Possibly the earliest entry was Bachelier's PhD thesis Theory of Speculation (1900) that somewhat informally introduced mathematical model that we now call stochastic process of Brownian motion to evaluate stock options even before Einstein and Smoluchowski first studied it in kinetic theory in 1905-06. The model leads to diffusion equations. Poincare, Bachelier's instructor, called the work "very original, and all the more interesting in that Fourier's reasoning can be extended with a few changes to the theory of errors". Bachelier's model of option pricing closely anticipated the Black-Scholes model widely used today, see Schachermayer-Teichmann's How Close Are the Option Pricing Formulas of Bachelier and Black-Merton-Scholes?

EDIT: While epidemiology may be borderline between biology and social sciences I found out that Bernoulli's work, pointed out in skol's answer, led to early applications of differential equations to actuarial science, which clearly belongs to the latter. According to Daw's Smallpox and the Double Decrement Table: a Piece of Actuarial Pre-history Lambert (1772) "gives the earliest application known to me of what would now be called actuarial formulae for dealing with mortality data". Although Lambert's formulae were based on finite differences he was well aware of Bernoulli's work and their relation to the continuous case. In his 1806 book one of the first French actuaries Duvillard combines Bernoulli type differential equations and Lambert's methods to discriminate between effects of different causes of death, his tables came to be used to estimate risk exposure in life insurance calculations. Interestingly, when later the data collection became more systematic calculations based on Bernoulli's equations became ineffective, and new ones were developed starting with Wittstein (1862), see Multiple Decrements or Competing Risks by Seal.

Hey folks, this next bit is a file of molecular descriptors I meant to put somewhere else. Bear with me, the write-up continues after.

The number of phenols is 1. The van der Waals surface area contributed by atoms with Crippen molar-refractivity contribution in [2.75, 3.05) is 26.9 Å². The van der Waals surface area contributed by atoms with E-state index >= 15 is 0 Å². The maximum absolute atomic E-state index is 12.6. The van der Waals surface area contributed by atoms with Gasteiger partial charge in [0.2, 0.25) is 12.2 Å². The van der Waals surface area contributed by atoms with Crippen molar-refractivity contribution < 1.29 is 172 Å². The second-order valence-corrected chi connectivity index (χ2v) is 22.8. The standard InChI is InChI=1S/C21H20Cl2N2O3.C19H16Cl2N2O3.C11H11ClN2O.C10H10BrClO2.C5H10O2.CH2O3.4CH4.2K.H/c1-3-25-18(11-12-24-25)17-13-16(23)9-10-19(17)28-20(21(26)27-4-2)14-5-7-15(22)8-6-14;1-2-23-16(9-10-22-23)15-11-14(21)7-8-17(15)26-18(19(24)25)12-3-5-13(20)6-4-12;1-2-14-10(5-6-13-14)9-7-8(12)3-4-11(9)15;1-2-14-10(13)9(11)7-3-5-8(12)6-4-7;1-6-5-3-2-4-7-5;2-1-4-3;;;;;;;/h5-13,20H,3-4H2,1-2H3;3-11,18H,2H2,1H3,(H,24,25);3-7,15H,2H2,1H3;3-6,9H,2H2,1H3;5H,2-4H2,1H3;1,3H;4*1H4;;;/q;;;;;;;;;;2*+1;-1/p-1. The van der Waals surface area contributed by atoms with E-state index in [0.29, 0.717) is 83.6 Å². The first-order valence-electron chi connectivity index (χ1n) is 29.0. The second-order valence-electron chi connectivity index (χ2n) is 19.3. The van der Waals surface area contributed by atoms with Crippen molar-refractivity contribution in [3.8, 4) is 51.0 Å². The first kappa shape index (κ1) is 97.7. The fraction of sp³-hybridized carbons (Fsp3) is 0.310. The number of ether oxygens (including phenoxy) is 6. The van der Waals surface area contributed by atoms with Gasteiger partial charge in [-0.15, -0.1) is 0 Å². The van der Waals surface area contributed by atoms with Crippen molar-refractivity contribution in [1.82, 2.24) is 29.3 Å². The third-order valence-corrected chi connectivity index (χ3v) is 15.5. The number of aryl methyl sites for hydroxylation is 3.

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    $\begingroup$ Thank you! Beyond population, is there any other area explored? For population and even Darwin I would think this is a biological matter, even though it has important connections with politics and economics. $\endgroup$ – Conrado Costa Sep 15 '15 at 0:35
  • $\begingroup$ @Conrado Costa If you are talking about 19th century, not really, see edit. $\endgroup$ – Conifold Sep 15 '15 at 2:14
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One of the first appearances of DE in this area must be in D. Bernoulli's study on the impact of variolation:

Essai d'une nouvelle analyse de la mortalité causée par la petite vérole, et des avantages de l'inoculation pour la prévenir, Mem. Math. Phys. Acad. R. Sci., 1766

Here is Daniel Bernoulli’s Epidemiological Model Revisited by Dietz and Heesterbeek, which states that "In the second edition of Bailey’s book full tribute is given to Bernoulli’s work and since then he is frequently quoted as originator of the first epidemiological model for an infectious disease".

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    $\begingroup$ The revision does indeed include differential equations, but this is an epidemiological model which would come under the category of a "biological sciences" problem rather than a "social problem." You could argue that epidemiology overlaps both fields. $\endgroup$ – Rory Daulton Sep 19 '15 at 9:10
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What about Adolphe Quetelet? Didn't his work with social sciences data inspire Maxwell and Boltzmann's efforts modeling the distribution of velocities in a population of gas particles? See: https://en.wikipedia.org/wiki/Adolphe_Quetelet

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    $\begingroup$ Quetelet's work was statistical and did not involve differential equations or even calculus. Statistical gathering and analysis of social data started in 17th century, e.g. Petty's "political arithmetic" en.wikipedia.org/wiki/William_Petty#Statistician and in simpler forms already in antiquity. $\endgroup$ – Conifold Sep 17 '15 at 22:23